3 Reasons Warren Buffett Might Love Chipotle Stock, and 1 Red Flag to Watch

With legendary investor Warren Buffett and his company Berkshire Hathaway previously owning Restaurant Brands International, the Oracle of Omaha is no doubt familiar with the restaurant industry. However, there’s one related business he hasn’t owned directly that certainly fits the criteria he seeks out in investments. 

3 Reasons Warren Buffett Might Love Chipotle Stock, and 1 Red Flag to Watch

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3 Reasons Warren Buffett Might Love Chipotle Stock, and 1 Red Flag to Watch

Here are three reasons why Warren Buffett would love Chipotle Mexican Grill (NYSE: CMG), and one major red flag that would turn him away. 


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A strong brand 

It goes without saying that one of Chipotle’s key strengths is its powerful brand recognition. The business currently has 3,187 stores in its physical footprint, with plans to open 255 to 285 in 2023. In fact, the leadership team, led by CEO Brian Niccol, believes there can be 7,000 locations in North America one day. This type of growth potential is unheard of in the cutthroat restaurant industry. 

Chipotle’s dominance, represented by its 2022 revenue of $8.6 billion, has been spurred by the company’s introduction of the fast-casual concept. And it has cemented itself so strongly in consumers’ minds that similar concepts are often called “the Chipotle of [name a cuisine].” 

According to Piper Sandler‘s fall 2022 Taking Stock With Teens survey, Chipotle ranked as the third most popular restaurant brand behind Chick-fil-A and Starbucks. Innovating in an otherwise boring industry has boosted Chipotle’s brand. 

Look through Berkshire’s portfolio holdings, and there will be no shortage of businesses that have this same quality. 

Taking care of the customer 

The brand is bolstered by the simple fact that Chipotle focuses relentlessly on the customer’s experience. By providing real ingredients, a simple menu, a fast ordering process, and affordability, Chipotle has become a top choice for hungry consumers. Same-store sales have increased at an average rate of 8.8% between 2018 and 2022. 

With the launch of Chipotle’s rewards program in March 2019, management has shown that it wants to increase accessibility and convenience for customers. In less than four years, the loyalty program has amassed 31.6 million members who can earn points for ordering via the mobile app or company website. Plus, with the introduction of Chipotlanes, the company’s drive-thru option (202 were opened in 2022), it’s even easier for customers to get their favorite menu items.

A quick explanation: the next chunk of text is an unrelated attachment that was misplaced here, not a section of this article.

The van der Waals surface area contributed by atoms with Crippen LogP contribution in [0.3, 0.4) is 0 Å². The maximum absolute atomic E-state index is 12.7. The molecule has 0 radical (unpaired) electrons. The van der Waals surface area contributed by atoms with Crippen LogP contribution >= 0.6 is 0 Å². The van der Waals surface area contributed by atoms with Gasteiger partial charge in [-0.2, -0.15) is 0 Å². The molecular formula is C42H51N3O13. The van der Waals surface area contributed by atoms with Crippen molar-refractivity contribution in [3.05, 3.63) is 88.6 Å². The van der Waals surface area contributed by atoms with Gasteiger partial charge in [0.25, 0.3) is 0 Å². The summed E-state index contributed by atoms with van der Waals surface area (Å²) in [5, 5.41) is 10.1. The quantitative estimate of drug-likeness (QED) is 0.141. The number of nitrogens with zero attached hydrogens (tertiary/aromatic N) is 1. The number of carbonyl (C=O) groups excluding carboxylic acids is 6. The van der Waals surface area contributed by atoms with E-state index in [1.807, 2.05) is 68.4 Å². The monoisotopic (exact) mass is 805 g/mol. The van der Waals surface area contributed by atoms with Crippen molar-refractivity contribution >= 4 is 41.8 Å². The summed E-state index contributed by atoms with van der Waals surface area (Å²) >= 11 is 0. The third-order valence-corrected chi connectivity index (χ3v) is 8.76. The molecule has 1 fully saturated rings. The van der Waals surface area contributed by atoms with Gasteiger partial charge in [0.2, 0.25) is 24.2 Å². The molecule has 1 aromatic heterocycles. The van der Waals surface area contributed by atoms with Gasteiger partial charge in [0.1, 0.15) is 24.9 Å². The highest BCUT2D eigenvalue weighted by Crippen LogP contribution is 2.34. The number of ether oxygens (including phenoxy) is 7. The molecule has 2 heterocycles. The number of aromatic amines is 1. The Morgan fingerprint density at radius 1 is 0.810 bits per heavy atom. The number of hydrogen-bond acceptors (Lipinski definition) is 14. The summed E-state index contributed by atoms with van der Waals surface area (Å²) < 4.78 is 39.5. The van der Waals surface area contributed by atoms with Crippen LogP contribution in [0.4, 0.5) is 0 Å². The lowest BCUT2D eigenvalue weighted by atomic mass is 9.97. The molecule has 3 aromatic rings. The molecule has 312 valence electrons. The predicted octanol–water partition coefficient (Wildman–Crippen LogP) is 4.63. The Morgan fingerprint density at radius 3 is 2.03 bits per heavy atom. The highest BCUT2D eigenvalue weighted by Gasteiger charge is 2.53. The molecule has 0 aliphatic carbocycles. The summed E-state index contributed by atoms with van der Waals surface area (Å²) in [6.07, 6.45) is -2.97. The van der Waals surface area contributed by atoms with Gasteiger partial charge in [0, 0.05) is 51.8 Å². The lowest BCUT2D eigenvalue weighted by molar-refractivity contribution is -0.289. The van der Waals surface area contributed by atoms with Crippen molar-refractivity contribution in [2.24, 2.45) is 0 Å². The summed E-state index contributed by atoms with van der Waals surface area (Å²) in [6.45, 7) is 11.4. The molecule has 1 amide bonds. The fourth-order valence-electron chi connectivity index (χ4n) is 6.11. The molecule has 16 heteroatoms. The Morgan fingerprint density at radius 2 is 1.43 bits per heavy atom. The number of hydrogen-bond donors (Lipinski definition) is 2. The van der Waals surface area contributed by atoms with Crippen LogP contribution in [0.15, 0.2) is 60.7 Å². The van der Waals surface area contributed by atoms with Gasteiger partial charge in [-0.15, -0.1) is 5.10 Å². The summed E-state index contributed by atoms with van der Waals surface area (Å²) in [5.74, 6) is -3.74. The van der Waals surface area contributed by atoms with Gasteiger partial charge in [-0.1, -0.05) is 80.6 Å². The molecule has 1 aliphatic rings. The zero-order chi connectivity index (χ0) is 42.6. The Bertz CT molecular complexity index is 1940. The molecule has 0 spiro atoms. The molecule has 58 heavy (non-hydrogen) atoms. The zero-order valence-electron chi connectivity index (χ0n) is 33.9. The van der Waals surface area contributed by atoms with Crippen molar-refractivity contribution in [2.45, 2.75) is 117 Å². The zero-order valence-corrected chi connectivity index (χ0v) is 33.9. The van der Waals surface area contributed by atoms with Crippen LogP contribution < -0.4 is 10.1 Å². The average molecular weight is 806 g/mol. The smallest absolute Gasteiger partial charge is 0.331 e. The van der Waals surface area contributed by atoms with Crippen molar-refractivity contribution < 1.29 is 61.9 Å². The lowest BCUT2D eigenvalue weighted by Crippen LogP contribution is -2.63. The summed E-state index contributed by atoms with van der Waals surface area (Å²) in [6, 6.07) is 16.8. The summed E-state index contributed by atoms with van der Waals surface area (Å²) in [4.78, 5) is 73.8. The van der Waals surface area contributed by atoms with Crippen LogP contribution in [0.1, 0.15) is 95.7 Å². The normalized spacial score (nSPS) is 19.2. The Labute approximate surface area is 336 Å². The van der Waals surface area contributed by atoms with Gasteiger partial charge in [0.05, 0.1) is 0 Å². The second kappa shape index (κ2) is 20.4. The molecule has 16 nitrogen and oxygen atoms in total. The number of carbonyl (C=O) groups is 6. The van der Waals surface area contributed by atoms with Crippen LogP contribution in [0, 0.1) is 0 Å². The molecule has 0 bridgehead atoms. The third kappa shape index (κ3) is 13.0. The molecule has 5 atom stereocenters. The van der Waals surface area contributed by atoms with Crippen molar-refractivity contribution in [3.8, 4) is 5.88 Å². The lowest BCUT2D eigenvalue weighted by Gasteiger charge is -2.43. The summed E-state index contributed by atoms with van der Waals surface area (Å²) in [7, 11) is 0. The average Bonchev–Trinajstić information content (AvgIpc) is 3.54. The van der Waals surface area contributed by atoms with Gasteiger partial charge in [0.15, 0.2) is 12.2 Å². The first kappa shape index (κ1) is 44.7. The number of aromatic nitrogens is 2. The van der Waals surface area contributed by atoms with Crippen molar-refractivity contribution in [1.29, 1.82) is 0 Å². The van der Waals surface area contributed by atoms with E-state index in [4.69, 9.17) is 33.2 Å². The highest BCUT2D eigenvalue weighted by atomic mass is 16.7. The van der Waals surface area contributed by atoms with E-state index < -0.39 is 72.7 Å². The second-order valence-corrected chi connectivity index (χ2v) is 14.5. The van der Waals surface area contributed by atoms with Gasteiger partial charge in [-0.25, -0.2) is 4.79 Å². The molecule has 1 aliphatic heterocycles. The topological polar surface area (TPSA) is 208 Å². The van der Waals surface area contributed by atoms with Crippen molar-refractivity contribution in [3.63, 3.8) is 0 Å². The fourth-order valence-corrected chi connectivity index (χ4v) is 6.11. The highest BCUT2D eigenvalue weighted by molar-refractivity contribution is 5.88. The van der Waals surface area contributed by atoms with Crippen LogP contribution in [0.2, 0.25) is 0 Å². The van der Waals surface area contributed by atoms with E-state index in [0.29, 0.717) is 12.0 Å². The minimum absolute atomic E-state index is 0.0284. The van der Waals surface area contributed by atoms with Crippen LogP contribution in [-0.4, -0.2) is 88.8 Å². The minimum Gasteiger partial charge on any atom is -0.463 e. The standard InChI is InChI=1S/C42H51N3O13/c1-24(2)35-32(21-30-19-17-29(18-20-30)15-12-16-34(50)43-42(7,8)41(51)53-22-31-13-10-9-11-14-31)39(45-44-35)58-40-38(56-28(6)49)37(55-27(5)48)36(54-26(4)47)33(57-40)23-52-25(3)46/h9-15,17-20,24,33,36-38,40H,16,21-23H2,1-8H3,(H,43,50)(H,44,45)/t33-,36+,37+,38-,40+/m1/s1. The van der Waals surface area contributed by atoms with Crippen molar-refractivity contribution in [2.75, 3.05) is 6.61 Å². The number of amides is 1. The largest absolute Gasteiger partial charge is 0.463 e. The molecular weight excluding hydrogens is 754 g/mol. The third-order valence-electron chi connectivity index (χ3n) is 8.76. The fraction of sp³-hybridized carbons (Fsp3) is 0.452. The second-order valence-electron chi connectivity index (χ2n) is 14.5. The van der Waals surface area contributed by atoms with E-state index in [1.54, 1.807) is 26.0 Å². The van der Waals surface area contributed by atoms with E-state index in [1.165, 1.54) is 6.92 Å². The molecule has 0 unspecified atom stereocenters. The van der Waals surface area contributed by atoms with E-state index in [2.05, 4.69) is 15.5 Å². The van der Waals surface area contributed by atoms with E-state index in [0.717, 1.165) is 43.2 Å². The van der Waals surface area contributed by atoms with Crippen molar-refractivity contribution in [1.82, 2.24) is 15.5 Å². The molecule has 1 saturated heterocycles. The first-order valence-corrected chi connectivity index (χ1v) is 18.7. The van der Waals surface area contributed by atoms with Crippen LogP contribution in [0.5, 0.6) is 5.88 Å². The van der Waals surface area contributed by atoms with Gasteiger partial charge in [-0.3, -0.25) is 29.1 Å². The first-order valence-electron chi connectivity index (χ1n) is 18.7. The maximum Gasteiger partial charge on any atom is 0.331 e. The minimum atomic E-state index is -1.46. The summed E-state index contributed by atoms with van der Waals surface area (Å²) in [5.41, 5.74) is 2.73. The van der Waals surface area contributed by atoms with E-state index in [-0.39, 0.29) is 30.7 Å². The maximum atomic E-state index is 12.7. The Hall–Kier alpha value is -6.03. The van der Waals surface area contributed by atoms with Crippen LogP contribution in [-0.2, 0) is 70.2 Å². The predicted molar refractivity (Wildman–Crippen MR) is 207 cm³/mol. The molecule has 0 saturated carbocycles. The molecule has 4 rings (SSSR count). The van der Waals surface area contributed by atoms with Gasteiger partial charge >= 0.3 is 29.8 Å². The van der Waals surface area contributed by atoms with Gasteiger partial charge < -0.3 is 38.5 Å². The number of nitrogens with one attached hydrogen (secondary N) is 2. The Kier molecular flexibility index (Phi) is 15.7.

“Don’t just satisfy your customers, delight them,” Buffett once said. I think he would certainly agree that Chipotle does exactly that. 

Pricing power 

When it comes to inflation, Chipotle has proven that it can successfully handle rising costs. The company dealt with higher expenses for key inputs like avocados, beef, and chicken last year — factors that would usually crush margins for the business — by raising menu prices multiple times. “We really have not seen any meaningful resistance to our pricing,” Niccol mentioned on the Q4 2022 earnings call. 

Moreover, Chipotle’s profitability has actually improved. The company’s operating margin went from 10.7% in 2021 to 13.4% in 2022, thanks primarily to these price increases. And customer foot traffic was positive in January versus the year-ago period. It’s good to know that Chipotle can pull the pricing lever when it needs to. 

Buffett believes pricing power is the most important trait to look for when determining if an enterprise is of high quality. Chipotle has demonstrated that it firmly belongs in this category. 

An unfavorable characteristic 

Despite the three positive attributes that Buffett would find attractive in Chipotle’s operations, there is one huge red flag that would quickly make him sour on the stock — the valuation. As of this writing, Chipotle shares trade at a price-to-earnings ratio of 50, which is more expensive than other popular restaurant stocks like Starbucks, Domino’s Pizza, and McDonald’s. 

To be fair, Chipotle’s growth has exceeded these other names in recent years. And the business performed incredibly well in 2022 in the face of macroeconomic headwinds. What’s more, Chipotle’s prospects still call for tremendous gains in the years ahead, according to management. But if there’s one thing Buffett requires, it’s a margin of safety. And Chipotle just doesn’t provide that at its current share price. 

Nonetheless, by understanding the characteristics that some of the world’s best investors look for in potential stocks to buy, readers can apply that same thinking when looking at their own portfolios. 


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Neil Patel has positions in Berkshire Hathaway. The Motley Fool has positions in and recommends Berkshire Hathaway, Chipotle Mexican Grill, Domino’s Pizza, and Starbucks. The Motley Fool recommends Restaurant Brands International and recommends the following options: short April 2023 $100 calls on Starbucks. The Motley Fool has a disclosure policy.

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